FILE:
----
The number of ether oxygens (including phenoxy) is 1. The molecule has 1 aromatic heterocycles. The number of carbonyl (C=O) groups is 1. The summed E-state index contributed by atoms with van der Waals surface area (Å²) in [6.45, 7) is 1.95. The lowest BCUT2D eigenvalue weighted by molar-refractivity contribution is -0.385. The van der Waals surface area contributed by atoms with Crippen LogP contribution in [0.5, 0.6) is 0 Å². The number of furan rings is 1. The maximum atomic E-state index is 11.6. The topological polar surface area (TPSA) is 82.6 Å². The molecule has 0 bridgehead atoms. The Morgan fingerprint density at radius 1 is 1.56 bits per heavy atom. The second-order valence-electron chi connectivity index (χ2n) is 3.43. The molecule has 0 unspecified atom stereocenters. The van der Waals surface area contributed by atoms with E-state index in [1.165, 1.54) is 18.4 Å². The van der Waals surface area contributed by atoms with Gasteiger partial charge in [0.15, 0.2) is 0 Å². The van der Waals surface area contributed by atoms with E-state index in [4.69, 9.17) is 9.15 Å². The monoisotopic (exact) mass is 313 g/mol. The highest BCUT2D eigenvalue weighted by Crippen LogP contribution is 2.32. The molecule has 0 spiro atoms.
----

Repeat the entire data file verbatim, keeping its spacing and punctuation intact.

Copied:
The number of ether oxygens (including phenoxy) is 1. The molecule has 1 aromatic heterocycles. The number of carbonyl (C=O) groups is 1. The summed E-state index contributed by atoms with van der Waals surface area (Å²) in [6.45, 7) is 1.95. The lowest BCUT2D eigenvalue weighted by molar-refractivity contribution is -0.385. The van der Waals surface area contributed by atoms with Crippen LogP contribution in [0.5, 0.6) is 0 Å². The number of furan rings is 1. The maximum atomic E-state index is 11.6. The topological polar surface area (TPSA) is 82.6 Å². The molecule has 0 bridgehead atoms. The Morgan fingerprint density at radius 1 is 1.56 bits per heavy atom. The second-order valence-electron chi connectivity index (χ2n) is 3.43. The molecule has 0 unspecified atom stereocenters. The van der Waals surface area contributed by atoms with E-state index in [1.165, 1.54) is 18.4 Å². The van der Waals surface area contributed by atoms with Gasteiger partial charge in [0.15, 0.2) is 0 Å². The van der Waals surface area contributed by atoms with E-state index in [4.69, 9.17) is 9.15 Å². The monoisotopic (exact) mass is 313 g/mol. The highest BCUT2D eigenvalue weighted by Crippen LogP contribution is 2.32. The molecule has 0 spiro atoms.